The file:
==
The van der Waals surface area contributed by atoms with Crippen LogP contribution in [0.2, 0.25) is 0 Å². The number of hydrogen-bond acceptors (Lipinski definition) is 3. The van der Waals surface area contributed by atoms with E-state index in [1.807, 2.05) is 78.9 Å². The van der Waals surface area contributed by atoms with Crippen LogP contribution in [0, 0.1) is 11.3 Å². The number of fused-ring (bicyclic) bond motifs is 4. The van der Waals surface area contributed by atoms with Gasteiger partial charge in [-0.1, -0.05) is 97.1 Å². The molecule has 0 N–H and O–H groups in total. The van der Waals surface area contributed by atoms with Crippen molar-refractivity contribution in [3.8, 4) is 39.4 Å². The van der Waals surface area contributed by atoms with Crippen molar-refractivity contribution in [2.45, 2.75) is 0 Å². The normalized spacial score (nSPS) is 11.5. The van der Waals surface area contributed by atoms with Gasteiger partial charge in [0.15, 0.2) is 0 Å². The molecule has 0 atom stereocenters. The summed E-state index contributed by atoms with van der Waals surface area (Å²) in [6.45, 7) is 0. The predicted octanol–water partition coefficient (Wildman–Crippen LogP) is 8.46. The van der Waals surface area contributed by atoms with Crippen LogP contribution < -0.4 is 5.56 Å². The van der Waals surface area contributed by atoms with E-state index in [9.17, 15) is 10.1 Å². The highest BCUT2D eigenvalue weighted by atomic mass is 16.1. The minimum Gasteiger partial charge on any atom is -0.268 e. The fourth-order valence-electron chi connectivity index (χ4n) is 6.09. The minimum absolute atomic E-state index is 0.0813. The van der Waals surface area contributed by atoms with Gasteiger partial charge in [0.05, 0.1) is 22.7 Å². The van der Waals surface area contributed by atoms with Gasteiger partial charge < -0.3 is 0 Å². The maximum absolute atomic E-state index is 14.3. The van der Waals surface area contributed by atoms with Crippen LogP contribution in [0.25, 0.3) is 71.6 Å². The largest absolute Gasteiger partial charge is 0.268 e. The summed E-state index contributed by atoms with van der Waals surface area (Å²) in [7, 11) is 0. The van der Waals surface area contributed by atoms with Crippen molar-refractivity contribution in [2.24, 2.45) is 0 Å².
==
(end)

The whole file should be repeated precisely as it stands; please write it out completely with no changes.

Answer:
The van der Waals surface area contributed by atoms with Crippen LogP contribution in [0.2, 0.25) is 0 Å². The number of hydrogen-bond acceptors (Lipinski definition) is 3. The van der Waals surface area contributed by atoms with E-state index in [1.807, 2.05) is 78.9 Å². The van der Waals surface area contributed by atoms with Crippen LogP contribution in [0, 0.1) is 11.3 Å². The number of fused-ring (bicyclic) bond motifs is 4. The van der Waals surface area contributed by atoms with Gasteiger partial charge in [-0.1, -0.05) is 97.1 Å². The molecule has 0 N–H and O–H groups in total. The van der Waals surface area contributed by atoms with Crippen molar-refractivity contribution in [3.8, 4) is 39.4 Å². The van der Waals surface area contributed by atoms with Crippen molar-refractivity contribution in [2.45, 2.75) is 0 Å². The normalized spacial score (nSPS) is 11.5. The van der Waals surface area contributed by atoms with Gasteiger partial charge in [0.15, 0.2) is 0 Å². The molecule has 0 atom stereocenters. The summed E-state index contributed by atoms with van der Waals surface area (Å²) in [6.45, 7) is 0. The predicted octanol–water partition coefficient (Wildman–Crippen LogP) is 8.46. The van der Waals surface area contributed by atoms with Crippen LogP contribution < -0.4 is 5.56 Å². The van der Waals surface area contributed by atoms with E-state index in [9.17, 15) is 10.1 Å². The highest BCUT2D eigenvalue weighted by atomic mass is 16.1. The minimum Gasteiger partial charge on any atom is -0.268 e. The fourth-order valence-electron chi connectivity index (χ4n) is 6.09. The minimum absolute atomic E-state index is 0.0813. The van der Waals surface area contributed by atoms with Gasteiger partial charge in [0.05, 0.1) is 22.7 Å². The van der Waals surface area contributed by atoms with Gasteiger partial charge < -0.3 is 0 Å². The maximum absolute atomic E-state index is 14.3. The van der Waals surface area contributed by atoms with Crippen LogP contribution in [0.25, 0.3) is 71.6 Å². The largest absolute Gasteiger partial charge is 0.268 e. The summed E-state index contributed by atoms with van der Waals surface area (Å²) in [7, 11) is 0. The van der Waals surface area contributed by atoms with Crippen molar-refractivity contribution in [2.24, 2.45) is 0 Å².